4 Things I Wish I Knew Before Starting Grad School
|Gastric bypass- a wonderful alternative to graduate school|
'Tis the season of grad school acceptances and major life choices. Two years ago (!) I was an overly confident undergrad preparing to become a graduate researcher. Late night Googling of "how to prepare for grad school" further assured me I was ready. Have experience in a research lab? Check. Know I may have weird hours? Check. Secured some kind of TA/RA funding? Check. Today, reflecting upon this time of year, I wish someone would have told me about a few aspects of grad school that seem to never be highlighted on those "What to Know about Grad School" websites:
1. Yes, being successful in grad school is about working hard, but it’s even more about being creative.
Probably in your undergrad studies, the more time spent on homework or a project was directly proportional to your grades or success. I assumed that since I was a hard worker and previously worked in a research lab, I would be a great grad student. However, once you enter a graduate program, you are likely designing your own study and teaching yourself research methods. In other words, your success is entirely dependent on your creativity. If your plan is to research whales in the Antarctic, for example, you will have to figure out HOW you are getting to the Antarctic, HOW many whales you are tagging, HOW you are tagging the whales, and most importantly, HOW you are paying for it- not your advisor, not your department, not your best friend- YOU. Also, you will have to go way beyond the idea of “I want to study whales in the Antarctic.” You will have to come up with testable hypotheses, such as “Using complicated organic chemistry, I will show that the number of female whales in January positively correlates with annual apple harvests in United States- here’s how I will experimentally prove it…”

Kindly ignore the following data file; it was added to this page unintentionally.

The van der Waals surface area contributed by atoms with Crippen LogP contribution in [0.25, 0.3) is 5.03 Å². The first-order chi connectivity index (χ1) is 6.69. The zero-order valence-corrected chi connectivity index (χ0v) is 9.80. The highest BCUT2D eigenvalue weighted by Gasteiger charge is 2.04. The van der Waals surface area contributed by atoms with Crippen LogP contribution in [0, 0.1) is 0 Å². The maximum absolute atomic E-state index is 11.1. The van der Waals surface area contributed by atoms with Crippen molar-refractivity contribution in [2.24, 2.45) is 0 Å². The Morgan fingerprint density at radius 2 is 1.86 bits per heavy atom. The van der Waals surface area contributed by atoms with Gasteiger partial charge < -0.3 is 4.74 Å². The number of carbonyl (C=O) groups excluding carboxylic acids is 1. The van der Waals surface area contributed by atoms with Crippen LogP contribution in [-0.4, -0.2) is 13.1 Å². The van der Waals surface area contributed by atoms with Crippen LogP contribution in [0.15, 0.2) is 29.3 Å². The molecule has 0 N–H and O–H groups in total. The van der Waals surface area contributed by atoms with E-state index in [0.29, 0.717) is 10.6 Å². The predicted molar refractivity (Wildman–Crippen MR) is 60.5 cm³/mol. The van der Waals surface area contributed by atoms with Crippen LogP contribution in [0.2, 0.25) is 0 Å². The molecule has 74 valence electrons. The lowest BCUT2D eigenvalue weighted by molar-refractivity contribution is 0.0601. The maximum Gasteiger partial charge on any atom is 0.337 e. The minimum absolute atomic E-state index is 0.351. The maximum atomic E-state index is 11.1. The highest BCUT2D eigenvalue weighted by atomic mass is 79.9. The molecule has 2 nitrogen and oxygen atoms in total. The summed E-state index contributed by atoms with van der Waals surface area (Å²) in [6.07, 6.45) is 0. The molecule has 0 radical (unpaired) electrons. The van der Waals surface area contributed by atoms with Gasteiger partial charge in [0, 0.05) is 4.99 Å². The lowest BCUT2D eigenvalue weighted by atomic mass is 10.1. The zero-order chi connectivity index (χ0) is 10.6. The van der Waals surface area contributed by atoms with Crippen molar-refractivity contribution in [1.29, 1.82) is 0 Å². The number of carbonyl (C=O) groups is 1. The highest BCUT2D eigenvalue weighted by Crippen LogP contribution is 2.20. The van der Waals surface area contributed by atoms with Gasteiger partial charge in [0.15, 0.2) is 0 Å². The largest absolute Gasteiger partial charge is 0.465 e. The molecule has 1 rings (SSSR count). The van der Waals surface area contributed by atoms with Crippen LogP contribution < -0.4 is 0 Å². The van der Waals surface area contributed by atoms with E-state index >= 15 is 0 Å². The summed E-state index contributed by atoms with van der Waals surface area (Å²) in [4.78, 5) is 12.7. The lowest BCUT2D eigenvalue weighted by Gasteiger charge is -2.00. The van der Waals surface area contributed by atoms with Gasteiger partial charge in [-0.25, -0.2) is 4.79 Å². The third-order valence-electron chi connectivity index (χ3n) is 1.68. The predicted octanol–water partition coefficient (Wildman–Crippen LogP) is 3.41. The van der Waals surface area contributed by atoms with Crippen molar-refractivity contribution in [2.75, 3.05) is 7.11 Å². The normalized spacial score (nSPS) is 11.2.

2. Often in the sciences there is not a specific timeline for graduation.
Many students entering grad school enter with the belief that getting a master’s degree will be completed in exactly 2 years while a PhD takes 4 years to complete. Most people are familiar with the undergrad concept of schooling: when you earn X number of credits, which should take Y years to complete, you get your degree. The timeline of your graduation, however, is ENTIRELY dependent on your thesis/dissertation progress. Have your class credits out of the way? GREAT! Experiments not working- well, you’re staying here another 3 years.
3. Be prepared for the fact that no one will respect your “flexible” schedule.
Because you likely aren’t confined to a 9-5 schedule, your friends with "real jobs" will assume you are always available to talk on the phone, pick them up from the airport, help them move, do their weekly grocery shopping, groom their monitor lizard, etc. Additionally, when they are free from work, they assume you are as well. “Hey, I got tickets to Soviet Russia the Musical without consulting you; you can write your thesis some other time.” The best way to deal with this is to simply lie: “I teach 9 classes and no one can replace me.”
4. Unless you clone yourself, someone will see you as a bad grad student.
Many times you will have an obligation to be in 3 or 4 places at once. Tomorrow, for example, I have boat crew training, which is required for my field work. This time spent on training, however, means I'm not working on my thesis writing, not working on homework, not available for makeup labs with my students, and not attending the weekly grad seminar. Somewhere along this line, a student of mine, a professor in my department, one of my committee members, or my neglected dog will wonder where I am and why I am a horrible person. And why did I spend so much time writing this blog post?